Debunking the Top 7 Travel Insurance Myths

We're setting the record straight about the most common travel medical insurance myths...

Top 7 Travel Medical Insurance Myths Debunked

Last Updated: December 5, 2023

When it comes to Canadian travel insurance coverage, an overwhelming amount of misinformation is being circulated through websites, social media and even friends and family.

Unfortunately, all of this conflicting and inaccurate information has resulted in confusion about travel insurance coverage among Canadian snowbirds and other travellers, which can have serious negative implications when it comes to cost, coverage, treatment and claims.

At Snowbird Advisor Insurance, one of our primary goals is to educate travellers about the intricacies of travel insurance.

To help set the record straight, we have debunked some of the most common myths and misconceptions about Canadian travel insurance below so travellers can get the right coverage at the right price and avoid potential pitfalls - regardless of where they obtain their travel insurance coverage:

MYTH #1: My Provincial Government Health Insurance Plan (GHIP) will cover my expenses if I get sick or injured while travelling.

Some Canadian travellers are under the impression that they don’t need to obtain travel medical insurance because their Provincial government health insurance plan (i.e. OHIP in Ontario, MSP in British Columbia, AHCIP in Alberta, etc…) will cover their expenses if they become sick or injured while travelling.

Unfortunately, this couldn’t be further from the truth.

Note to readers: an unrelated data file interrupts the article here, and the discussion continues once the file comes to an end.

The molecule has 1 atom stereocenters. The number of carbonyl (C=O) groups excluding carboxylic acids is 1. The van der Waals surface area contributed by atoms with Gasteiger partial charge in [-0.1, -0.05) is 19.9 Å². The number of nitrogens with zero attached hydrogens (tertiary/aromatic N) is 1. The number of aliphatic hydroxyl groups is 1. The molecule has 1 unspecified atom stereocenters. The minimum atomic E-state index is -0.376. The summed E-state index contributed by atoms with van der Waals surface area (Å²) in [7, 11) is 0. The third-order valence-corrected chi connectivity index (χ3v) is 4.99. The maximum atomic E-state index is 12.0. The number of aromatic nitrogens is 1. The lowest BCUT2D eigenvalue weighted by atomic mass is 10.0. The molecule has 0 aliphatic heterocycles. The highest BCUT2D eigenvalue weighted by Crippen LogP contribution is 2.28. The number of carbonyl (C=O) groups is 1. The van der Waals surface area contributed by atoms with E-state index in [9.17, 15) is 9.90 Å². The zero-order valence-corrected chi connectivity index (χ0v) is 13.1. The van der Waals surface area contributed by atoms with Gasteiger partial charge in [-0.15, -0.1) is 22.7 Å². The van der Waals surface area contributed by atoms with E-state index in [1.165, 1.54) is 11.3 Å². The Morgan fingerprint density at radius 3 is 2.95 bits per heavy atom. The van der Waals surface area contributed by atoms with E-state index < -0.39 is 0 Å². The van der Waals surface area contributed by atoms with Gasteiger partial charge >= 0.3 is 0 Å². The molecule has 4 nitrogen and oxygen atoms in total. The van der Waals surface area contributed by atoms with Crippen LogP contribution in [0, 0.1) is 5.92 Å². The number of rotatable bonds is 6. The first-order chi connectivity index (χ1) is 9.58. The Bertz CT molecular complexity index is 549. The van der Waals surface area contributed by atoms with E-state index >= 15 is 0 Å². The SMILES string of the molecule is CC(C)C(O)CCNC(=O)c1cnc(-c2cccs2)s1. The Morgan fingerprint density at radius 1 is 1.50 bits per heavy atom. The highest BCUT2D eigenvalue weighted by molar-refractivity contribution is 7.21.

Provincial GHIP generally only covers a small percentage of emergency medical expenses incurred while travelling.

For example, for typical emergency medical treatment received in the U.S., which can cost upwards of $10,000 USD per day for a hospital stay, the Ontario Health Insurance Plan (OHIP) would only cover approximately 2% - 5% of the cost, leaving the traveller on the hook personally to cover the other 95% - 97%.

In addition, GHIP generally doesn’t cover related costs such as air ambulance, ambulance, prescription drugs and transportation back to your home province.

You can learn more about What Canadian Travellers Need to Know About Provincial Health Insurance Coverage here.

MYTH #2: I don’t need travel insurance if I am only travelling within Canada.

While most provinces in Canada – with the exception of Quebec – have reciprocal agreements that will cover the cost of emergency medical treatment when you’re travelling in another province, it’s important to be aware that every province has different rules with respect to what they will cover and limits on how much they will cover, and some expenses aren’t covered at all.

The result is that there are often gaps in coverage that can leave travellers who receive emergency medical treatment in another province personally on the hook for thousands - or even tens of thousands of dollars - in expenses that aren’t covered by GHIP.